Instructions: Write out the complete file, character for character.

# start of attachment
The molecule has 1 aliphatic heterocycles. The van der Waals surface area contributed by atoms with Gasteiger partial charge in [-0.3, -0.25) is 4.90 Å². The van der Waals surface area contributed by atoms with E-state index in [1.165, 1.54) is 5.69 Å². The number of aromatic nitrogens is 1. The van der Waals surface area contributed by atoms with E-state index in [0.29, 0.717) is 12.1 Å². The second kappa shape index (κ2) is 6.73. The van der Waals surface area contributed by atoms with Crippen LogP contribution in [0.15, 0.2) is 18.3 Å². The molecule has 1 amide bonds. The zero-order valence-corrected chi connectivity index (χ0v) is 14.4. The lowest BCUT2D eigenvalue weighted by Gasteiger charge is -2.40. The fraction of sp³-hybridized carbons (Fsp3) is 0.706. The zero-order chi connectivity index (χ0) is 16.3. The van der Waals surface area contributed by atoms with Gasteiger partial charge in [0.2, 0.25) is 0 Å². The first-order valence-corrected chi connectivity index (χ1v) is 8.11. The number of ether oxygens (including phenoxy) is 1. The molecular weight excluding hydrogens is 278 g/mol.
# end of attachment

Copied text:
The molecule has 1 aliphatic heterocycles. The van der Waals surface area contributed by atoms with Gasteiger partial charge in [-0.3, -0.25) is 4.90 Å². The van der Waals surface area contributed by atoms with E-state index in [1.165, 1.54) is 5.69 Å². The number of aromatic nitrogens is 1. The van der Waals surface area contributed by atoms with E-state index in [0.29, 0.717) is 12.1 Å². The second kappa shape index (κ2) is 6.73. The van der Waals surface area contributed by atoms with Crippen LogP contribution in [0.15, 0.2) is 18.3 Å². The molecule has 1 amide bonds. The zero-order valence-corrected chi connectivity index (χ0v) is 14.4. The lowest BCUT2D eigenvalue weighted by Gasteiger charge is -2.40. The fraction of sp³-hybridized carbons (Fsp3) is 0.706. The zero-order chi connectivity index (χ0) is 16.3. The van der Waals surface area contributed by atoms with Gasteiger partial charge in [0.2, 0.25) is 0 Å². The first-order valence-corrected chi connectivity index (χ1v) is 8.11. The number of ether oxygens (including phenoxy) is 1. The molecular weight excluding hydrogens is 278 g/mol.